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Technically, American flag napkins are illegal

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When activist Abbie Hoffman wore his American flag shirt back in the 1960s people were shocked. He was even arrested and charged for "mutilating the American flag." Oh how times have changed. Today, putting the American flag on t-shirts, in advertisements, and even on napkins is considered the height of patriotism. But technically, many of these things are still illegal. At least on paper.

According to the U.S. Code, disrespect for the flag includes dozens of things that Americans will commonly be doing this 4th of July weekend.


Just a few examples:

  • The flag should never be used as wearing apparel, bedding, or drapery. It should never be festooned, drawn back, nor up, in folds, but always allowed to fall free.
  • The flag should never be used for advertising purposes in any manner whatsoever. It should not be embroidered on such articles as cushions or handkerchiefs and the like, printed or otherwise impressed on paper napkins or boxes or anything that is designed for temporary use and discard.
  • No part of the flag should ever be used as a costume or athletic uniform. However, a flag patch may be affixed to the uniform of military personnel, firemen, policemen, and members of patriotic organizations.

Flag desecration laws were often enforced until the landmark Supreme Court case Texas v. Johnson in 1989 declared flag burning to be protected speech. Even just wearing the flag on a shirt or using it in advertising was considered the height of disrespect and a punishable offense.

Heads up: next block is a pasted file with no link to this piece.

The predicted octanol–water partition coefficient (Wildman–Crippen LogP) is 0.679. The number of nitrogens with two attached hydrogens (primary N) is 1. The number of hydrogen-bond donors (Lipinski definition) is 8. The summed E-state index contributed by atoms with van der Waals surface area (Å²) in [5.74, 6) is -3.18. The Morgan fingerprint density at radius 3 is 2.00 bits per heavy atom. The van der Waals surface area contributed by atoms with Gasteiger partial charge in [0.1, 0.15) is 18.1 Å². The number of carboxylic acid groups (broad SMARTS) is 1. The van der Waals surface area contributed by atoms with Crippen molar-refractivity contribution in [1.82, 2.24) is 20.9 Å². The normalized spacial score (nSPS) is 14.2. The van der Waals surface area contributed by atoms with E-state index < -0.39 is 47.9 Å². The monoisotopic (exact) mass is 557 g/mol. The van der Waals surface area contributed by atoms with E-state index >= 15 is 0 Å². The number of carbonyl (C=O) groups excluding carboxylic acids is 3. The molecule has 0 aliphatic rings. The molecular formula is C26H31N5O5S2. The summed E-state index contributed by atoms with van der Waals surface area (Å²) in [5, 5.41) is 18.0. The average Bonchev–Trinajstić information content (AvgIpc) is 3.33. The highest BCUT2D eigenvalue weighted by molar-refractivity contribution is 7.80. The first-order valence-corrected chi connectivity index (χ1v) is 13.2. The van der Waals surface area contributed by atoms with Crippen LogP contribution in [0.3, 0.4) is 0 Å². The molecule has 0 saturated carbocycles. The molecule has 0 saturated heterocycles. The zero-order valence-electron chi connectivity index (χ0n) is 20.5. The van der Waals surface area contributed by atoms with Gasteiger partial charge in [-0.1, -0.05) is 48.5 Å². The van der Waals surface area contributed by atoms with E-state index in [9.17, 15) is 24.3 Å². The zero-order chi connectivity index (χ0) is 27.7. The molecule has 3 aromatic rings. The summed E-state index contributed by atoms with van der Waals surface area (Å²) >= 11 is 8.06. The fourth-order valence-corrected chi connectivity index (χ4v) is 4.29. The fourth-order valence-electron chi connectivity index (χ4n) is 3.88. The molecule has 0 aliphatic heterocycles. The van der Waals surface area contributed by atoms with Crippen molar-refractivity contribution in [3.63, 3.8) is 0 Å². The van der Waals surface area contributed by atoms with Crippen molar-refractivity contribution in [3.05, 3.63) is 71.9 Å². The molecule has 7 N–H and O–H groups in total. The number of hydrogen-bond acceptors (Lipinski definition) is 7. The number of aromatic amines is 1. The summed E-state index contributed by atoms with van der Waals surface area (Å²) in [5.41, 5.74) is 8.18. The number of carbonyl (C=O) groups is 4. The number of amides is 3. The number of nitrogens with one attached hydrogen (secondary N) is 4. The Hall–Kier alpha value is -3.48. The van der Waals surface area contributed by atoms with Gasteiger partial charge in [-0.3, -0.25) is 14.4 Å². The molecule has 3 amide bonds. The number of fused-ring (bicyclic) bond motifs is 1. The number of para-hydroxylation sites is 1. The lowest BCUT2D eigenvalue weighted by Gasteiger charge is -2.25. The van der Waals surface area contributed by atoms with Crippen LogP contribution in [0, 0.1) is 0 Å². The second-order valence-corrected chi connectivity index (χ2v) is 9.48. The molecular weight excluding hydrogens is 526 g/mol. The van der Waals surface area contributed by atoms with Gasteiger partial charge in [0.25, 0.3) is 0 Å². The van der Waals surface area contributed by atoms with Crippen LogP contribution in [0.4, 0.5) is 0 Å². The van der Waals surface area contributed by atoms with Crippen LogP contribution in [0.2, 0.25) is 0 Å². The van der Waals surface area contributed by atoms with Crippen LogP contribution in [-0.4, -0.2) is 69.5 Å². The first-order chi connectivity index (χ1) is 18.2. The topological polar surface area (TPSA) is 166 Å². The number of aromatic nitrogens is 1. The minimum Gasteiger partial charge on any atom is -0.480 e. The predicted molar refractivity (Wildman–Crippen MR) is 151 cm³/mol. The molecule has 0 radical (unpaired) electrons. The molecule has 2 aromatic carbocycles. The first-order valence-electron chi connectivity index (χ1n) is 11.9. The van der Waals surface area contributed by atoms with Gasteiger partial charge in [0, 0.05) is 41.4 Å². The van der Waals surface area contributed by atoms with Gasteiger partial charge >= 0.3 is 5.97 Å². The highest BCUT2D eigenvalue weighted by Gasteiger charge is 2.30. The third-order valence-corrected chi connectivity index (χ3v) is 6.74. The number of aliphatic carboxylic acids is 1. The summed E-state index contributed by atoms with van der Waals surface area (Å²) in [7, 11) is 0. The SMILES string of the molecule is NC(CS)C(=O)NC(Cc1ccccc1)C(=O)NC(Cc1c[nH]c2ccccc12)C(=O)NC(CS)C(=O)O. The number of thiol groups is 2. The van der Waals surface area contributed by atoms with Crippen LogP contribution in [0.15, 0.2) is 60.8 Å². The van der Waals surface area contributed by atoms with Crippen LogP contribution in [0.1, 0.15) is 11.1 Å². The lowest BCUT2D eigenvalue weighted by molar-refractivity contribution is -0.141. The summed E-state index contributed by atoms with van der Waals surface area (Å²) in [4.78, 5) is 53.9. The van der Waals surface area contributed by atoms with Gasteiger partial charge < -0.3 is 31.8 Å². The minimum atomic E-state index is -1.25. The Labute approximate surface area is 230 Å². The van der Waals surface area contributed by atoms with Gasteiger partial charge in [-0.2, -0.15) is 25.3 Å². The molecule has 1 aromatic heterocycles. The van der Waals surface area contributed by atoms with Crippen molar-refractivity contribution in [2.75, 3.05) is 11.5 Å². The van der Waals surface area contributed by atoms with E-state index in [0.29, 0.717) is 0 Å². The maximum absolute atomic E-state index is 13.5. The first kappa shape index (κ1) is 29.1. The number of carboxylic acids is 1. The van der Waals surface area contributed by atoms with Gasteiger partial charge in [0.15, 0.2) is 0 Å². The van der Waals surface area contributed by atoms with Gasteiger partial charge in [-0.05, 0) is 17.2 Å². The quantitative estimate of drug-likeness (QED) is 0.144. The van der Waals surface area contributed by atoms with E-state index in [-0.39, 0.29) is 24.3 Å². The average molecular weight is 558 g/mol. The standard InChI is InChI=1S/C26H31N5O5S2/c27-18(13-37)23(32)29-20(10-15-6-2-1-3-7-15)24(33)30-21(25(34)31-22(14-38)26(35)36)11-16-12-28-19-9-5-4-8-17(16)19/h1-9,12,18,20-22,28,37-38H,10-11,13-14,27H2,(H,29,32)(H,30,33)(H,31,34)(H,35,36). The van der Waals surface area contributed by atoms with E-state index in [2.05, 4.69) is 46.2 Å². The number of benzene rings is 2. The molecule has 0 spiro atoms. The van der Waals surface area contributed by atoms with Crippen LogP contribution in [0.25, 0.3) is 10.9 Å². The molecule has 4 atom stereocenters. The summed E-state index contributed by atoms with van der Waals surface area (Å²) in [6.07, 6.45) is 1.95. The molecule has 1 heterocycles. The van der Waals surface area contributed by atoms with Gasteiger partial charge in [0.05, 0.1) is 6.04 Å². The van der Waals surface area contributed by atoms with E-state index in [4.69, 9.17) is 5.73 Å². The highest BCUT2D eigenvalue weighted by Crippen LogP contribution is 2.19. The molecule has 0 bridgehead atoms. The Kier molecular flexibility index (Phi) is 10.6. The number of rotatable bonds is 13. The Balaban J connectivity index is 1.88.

From a 1972 article in the Washington University Law Quarterly:

Individuals have been prosecuted for wearing the flag as a vest, a shirt, a poncho, a cape, and for publishing depictions of the flag used to cover the private parts of an otherwise nude female.


But there is the question of whether the Johnson case only protects flag desecration as a form of political protest. Technically, not only might those American flag napkins seem disrespectful, in some cases they could still be considered illegal. People all over the country are still being prosecuted under flag desecration laws.

Strangely enough, shouting "President Obama is a dunderhead!" before using an American flag napkin to wipe the ketchup from your jowls is probably safer than saying nothing at all while you mop that slop.


Nearly every legislative session since the Texas v. Johnson decision, somebody introduces a flag protection bill in the House. Sometimes they even try to make it an amendment to the U.S. Constitution. With most legislators recognizing that this isn't exactly a huge problem and has major free speech implications, the bill has never gotten very far.


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Images: Flags displayed on cupcakes as Republican gubernatorial candidate Pat McCrory campaigns during a GOP barbecue in Greenville, N.C. in 2012 via Associated Press; Abbie Hoffman wearing an American flag shirt in 1968 via Associated Press